# Proving a propositional argument [duplicate]

Are both forms of arguments correct? If not then why? To me both seem correct because If John had a gun then he shot James and if he shot James then he must had a gun.

First form:

If John shot James, then John had a gun.
Therefore, John shot James.

Second form:

If John shot James, then John had a gun.
John shot James.

In the first form, The second premise doesn't necessarily mean that John shot James. He may just had a gun for some other reason. You can see this by translating this argument as:

Suppose, S = John shot James; G = John had a gun.

The first form of argument is incorrect because you cannot draw any conclusion.

1. S ⊃ G
2. G
∴ No conclusion.

The second form of argument is correct.

1. S ⊃ G
2. S
∴ G {from 1 and 2; Using modus ponens}

If John shot James, then John had a gun.
Therefore, John shot James.

So write P for "John shot James" and Q for "John had a gun". Then your proposition reads:

If P, then Q.
Q.
Therefore, P.

The most important feature of propositional logic is that it doesn't look at the meaning of the sub-arguments. Therefore you can test your claim by replacing the used propositions by arbitrary others. Let's use:

• P = "a and b are positive integers whose product is 5"
• Q = "a and b are positive integers whose sum is 6"

If a and b are positive integers whose product is 5, then a and b are positive integers whose sum is 6."

This is clearly a true statement, because the only positive integers whose product is 5 are 1 and 5, and the sum of those is 6.

a and b are positive integers whose sum is 6.

The truth of this statement depends on the values of a and b, but it is easy to choose a and b so that this statement is true; say a=2, b=4. Note that this choice of a and b does not invalidate the first statement.

Therefore, a and b are positive integers whose product is 5.

But with a=2 and b=4, the product is 8, not 5. Therefore if that form were valid, you could derive a false statement. Thus the form is not valid.

However note that the following form is valid:

If John shot James, then John had a gun.
Therefore John did not shoot James.

Your second form is, of course, valid. It is a direct application of the most basic rule of reasoning, modus ponens.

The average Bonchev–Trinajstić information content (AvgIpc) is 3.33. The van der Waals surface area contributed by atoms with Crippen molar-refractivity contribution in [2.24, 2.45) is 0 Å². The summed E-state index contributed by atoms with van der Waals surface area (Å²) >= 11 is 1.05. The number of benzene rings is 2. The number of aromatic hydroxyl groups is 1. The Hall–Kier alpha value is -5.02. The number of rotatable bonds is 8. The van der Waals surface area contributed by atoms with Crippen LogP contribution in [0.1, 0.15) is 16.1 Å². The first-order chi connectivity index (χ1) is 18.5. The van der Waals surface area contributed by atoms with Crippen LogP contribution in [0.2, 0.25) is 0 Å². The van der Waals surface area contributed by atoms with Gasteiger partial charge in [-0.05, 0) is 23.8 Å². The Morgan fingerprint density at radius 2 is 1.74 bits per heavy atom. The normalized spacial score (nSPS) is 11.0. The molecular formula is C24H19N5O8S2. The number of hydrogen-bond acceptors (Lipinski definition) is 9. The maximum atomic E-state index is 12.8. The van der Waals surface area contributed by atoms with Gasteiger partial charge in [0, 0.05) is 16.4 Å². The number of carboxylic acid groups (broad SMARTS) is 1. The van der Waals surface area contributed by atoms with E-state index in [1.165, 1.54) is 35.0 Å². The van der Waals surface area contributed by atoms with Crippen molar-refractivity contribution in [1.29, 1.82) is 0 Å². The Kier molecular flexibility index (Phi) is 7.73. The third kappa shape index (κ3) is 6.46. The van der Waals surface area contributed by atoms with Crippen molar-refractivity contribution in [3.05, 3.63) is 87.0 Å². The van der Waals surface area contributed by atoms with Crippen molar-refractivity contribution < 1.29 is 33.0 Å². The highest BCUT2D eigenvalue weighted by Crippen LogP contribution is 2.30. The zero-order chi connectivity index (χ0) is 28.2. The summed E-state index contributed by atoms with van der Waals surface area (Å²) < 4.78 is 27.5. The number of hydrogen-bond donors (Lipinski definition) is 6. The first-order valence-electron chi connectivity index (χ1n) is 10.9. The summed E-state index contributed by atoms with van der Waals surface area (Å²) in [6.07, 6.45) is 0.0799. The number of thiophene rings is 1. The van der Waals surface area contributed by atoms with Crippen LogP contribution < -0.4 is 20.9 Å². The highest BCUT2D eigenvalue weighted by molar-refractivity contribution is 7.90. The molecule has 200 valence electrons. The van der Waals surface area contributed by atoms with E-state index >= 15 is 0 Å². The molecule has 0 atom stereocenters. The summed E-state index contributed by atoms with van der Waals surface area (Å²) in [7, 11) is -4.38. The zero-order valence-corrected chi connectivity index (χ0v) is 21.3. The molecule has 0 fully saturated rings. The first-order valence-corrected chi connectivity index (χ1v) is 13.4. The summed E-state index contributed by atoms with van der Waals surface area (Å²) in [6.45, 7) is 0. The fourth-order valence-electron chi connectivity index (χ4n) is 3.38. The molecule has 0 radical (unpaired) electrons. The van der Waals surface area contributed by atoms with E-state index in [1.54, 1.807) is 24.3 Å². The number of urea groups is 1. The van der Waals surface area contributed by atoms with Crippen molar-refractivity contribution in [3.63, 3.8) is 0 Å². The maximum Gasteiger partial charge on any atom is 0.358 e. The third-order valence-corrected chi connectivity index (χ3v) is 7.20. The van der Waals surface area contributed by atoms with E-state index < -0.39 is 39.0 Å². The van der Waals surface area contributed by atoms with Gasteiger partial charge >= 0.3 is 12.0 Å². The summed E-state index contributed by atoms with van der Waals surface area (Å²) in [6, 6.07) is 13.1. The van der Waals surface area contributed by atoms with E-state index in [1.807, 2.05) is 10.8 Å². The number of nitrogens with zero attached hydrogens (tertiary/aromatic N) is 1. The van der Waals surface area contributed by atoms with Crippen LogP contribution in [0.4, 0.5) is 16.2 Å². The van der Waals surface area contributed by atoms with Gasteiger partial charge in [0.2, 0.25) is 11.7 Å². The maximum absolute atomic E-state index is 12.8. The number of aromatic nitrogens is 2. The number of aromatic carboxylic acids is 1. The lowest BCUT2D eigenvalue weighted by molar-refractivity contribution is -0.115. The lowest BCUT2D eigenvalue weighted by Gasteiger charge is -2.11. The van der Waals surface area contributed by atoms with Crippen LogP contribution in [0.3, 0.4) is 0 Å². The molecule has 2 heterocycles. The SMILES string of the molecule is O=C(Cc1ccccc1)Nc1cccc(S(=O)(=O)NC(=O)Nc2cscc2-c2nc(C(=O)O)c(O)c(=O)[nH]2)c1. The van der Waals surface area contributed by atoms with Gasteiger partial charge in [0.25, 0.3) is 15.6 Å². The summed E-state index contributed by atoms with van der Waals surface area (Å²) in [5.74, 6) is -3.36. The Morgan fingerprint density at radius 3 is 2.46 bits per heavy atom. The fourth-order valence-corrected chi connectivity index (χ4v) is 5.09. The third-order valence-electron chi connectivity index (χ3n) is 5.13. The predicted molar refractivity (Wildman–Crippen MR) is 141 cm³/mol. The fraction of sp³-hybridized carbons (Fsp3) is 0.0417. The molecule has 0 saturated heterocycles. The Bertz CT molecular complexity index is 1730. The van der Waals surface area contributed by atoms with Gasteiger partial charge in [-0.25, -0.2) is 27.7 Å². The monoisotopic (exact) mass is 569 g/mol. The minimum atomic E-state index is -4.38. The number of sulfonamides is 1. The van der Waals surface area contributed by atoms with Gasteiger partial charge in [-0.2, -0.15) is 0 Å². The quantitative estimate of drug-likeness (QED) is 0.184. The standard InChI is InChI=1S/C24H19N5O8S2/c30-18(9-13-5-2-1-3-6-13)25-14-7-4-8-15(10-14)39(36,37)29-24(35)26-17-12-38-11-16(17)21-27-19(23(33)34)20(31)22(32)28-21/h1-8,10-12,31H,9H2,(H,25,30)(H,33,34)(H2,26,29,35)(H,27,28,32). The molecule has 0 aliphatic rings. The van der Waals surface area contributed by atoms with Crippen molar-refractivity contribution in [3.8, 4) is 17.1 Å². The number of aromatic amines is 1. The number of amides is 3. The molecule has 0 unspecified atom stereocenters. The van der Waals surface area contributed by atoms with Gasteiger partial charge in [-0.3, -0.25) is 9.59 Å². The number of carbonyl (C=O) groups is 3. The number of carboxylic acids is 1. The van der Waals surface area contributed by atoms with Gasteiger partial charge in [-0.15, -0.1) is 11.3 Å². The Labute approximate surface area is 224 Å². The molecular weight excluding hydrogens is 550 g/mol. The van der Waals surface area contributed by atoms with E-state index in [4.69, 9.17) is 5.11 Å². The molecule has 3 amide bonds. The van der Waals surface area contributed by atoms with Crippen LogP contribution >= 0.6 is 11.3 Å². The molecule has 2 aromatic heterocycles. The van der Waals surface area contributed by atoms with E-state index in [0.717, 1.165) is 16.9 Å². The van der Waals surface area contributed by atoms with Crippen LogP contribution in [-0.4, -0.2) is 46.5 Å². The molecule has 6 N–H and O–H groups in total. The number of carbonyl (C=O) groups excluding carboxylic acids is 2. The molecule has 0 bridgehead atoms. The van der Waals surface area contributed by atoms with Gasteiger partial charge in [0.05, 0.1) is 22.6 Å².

To me both seem correct because If John had a gun then he shot James and if he shot James then he must had a gun.

Beside the technically correct answer by cpx, your original question seems to be about the seemingly reasonable possibility of inferring from the fact that John shot James that John must have had a gun.

There are two kinds of inferences that you might have in mind here:

1. A special kind of non-truth preserving inference called abduction. In fact, abduction is formally equivalent to the logical fallacy displayed in your first example, i.e. affirming the consequent.

In order to put this kind of inference under rational constraints, it is usually formulated in a probabilistic framework. Note that the modal operator ("must") in your statement does not convey a necessary condition, but only high probability. If John shot James, it is probable that John had a gun.

For more see http://en.wikipedia.org/wiki/Abductive_reasoning.

2. You may wanted to express the thought that John shot James if and only if John had a gun. In this case (S → G) ∧ (G → S) holds.

For more see http://en.wikipedia.org/wiki/Logical_biconditional.

• Whether having a gun is necessary for shooting someone depends on the definition of "having" and "shooting". You can simply define them so that "having" means "the gun is under your control" and "shooting" means "ejected a bullet from a gun into". Then there's no abduction. If John stuck a bullet in a metal pipe and heated it up with a blowtorch, and the bullet hit James, John would not have shot James in this case. I suppose my point is only that one needs to be aware of how one is using language with reasoning like this. Oct 28 '12 at 19:08